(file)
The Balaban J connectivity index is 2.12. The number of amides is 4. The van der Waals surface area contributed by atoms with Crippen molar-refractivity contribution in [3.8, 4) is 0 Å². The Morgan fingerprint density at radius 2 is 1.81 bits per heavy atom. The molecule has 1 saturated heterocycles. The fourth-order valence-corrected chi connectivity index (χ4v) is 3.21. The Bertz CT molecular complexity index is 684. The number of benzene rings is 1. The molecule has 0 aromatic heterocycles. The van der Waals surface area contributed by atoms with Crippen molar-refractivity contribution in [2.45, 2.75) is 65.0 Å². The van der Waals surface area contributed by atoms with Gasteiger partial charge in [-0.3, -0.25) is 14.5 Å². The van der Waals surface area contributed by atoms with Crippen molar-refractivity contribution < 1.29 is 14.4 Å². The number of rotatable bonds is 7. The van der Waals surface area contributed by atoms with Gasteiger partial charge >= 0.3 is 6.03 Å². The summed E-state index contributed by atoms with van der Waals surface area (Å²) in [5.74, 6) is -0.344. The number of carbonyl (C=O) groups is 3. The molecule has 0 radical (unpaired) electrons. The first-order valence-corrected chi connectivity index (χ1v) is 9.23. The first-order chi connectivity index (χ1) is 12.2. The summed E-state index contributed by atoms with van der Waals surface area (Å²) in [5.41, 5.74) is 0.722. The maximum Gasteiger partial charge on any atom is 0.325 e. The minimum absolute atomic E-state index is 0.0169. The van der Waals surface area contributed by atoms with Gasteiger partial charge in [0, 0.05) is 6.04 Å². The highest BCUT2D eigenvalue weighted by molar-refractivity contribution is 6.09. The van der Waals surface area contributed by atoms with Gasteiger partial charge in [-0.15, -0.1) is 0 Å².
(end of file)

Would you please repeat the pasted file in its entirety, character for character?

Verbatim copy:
The Balaban J connectivity index is 2.12. The number of amides is 4. The van der Waals surface area contributed by atoms with Crippen molar-refractivity contribution in [3.8, 4) is 0 Å². The Morgan fingerprint density at radius 2 is 1.81 bits per heavy atom. The molecule has 1 saturated heterocycles. The fourth-order valence-corrected chi connectivity index (χ4v) is 3.21. The Bertz CT molecular complexity index is 684. The number of benzene rings is 1. The molecule has 0 aromatic heterocycles. The van der Waals surface area contributed by atoms with Crippen molar-refractivity contribution in [2.45, 2.75) is 65.0 Å². The van der Waals surface area contributed by atoms with Gasteiger partial charge in [-0.3, -0.25) is 14.5 Å². The van der Waals surface area contributed by atoms with Crippen molar-refractivity contribution < 1.29 is 14.4 Å². The number of rotatable bonds is 7. The van der Waals surface area contributed by atoms with Gasteiger partial charge >= 0.3 is 6.03 Å². The summed E-state index contributed by atoms with van der Waals surface area (Å²) in [5.74, 6) is -0.344. The number of carbonyl (C=O) groups is 3. The molecule has 0 radical (unpaired) electrons. The first-order valence-corrected chi connectivity index (χ1v) is 9.23. The first-order chi connectivity index (χ1) is 12.2. The summed E-state index contributed by atoms with van der Waals surface area (Å²) in [5.41, 5.74) is 0.722. The maximum Gasteiger partial charge on any atom is 0.325 e. The minimum absolute atomic E-state index is 0.0169. The van der Waals surface area contributed by atoms with Gasteiger partial charge in [0, 0.05) is 6.04 Å². The highest BCUT2D eigenvalue weighted by molar-refractivity contribution is 6.09. The van der Waals surface area contributed by atoms with Gasteiger partial charge in [-0.15, -0.1) is 0 Å².